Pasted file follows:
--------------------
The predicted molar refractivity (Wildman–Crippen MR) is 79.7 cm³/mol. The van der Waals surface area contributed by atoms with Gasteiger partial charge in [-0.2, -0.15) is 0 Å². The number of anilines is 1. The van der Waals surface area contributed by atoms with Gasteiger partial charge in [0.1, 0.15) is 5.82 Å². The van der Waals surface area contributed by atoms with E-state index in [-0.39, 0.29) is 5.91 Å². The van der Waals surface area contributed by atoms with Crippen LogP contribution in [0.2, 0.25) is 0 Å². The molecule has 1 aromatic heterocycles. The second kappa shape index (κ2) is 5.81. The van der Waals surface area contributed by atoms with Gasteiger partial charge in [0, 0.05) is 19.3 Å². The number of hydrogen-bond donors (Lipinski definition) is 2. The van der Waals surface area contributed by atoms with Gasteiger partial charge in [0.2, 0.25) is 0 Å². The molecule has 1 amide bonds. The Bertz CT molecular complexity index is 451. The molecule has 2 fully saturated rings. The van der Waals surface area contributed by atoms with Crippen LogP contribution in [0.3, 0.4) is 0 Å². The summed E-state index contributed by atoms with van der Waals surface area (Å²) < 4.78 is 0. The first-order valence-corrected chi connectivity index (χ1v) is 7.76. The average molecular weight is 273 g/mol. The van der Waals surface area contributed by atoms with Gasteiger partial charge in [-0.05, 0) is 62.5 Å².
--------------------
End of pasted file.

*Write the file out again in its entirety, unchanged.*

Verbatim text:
The predicted molar refractivity (Wildman–Crippen MR) is 79.7 cm³/mol. The van der Waals surface area contributed by atoms with Gasteiger partial charge in [-0.2, -0.15) is 0 Å². The number of anilines is 1. The van der Waals surface area contributed by atoms with Gasteiger partial charge in [0.1, 0.15) is 5.82 Å². The van der Waals surface area contributed by atoms with E-state index in [-0.39, 0.29) is 5.91 Å². The van der Waals surface area contributed by atoms with Crippen LogP contribution in [0.2, 0.25) is 0 Å². The molecule has 1 aromatic heterocycles. The second kappa shape index (κ2) is 5.81. The van der Waals surface area contributed by atoms with Gasteiger partial charge in [0, 0.05) is 19.3 Å². The number of hydrogen-bond donors (Lipinski definition) is 2. The van der Waals surface area contributed by atoms with Gasteiger partial charge in [0.2, 0.25) is 0 Å². The molecule has 1 amide bonds. The Bertz CT molecular complexity index is 451. The molecule has 2 fully saturated rings. The van der Waals surface area contributed by atoms with Crippen LogP contribution in [0.3, 0.4) is 0 Å². The summed E-state index contributed by atoms with van der Waals surface area (Å²) < 4.78 is 0. The first-order valence-corrected chi connectivity index (χ1v) is 7.76. The average molecular weight is 273 g/mol. The van der Waals surface area contributed by atoms with Gasteiger partial charge in [-0.05, 0) is 62.5 Å².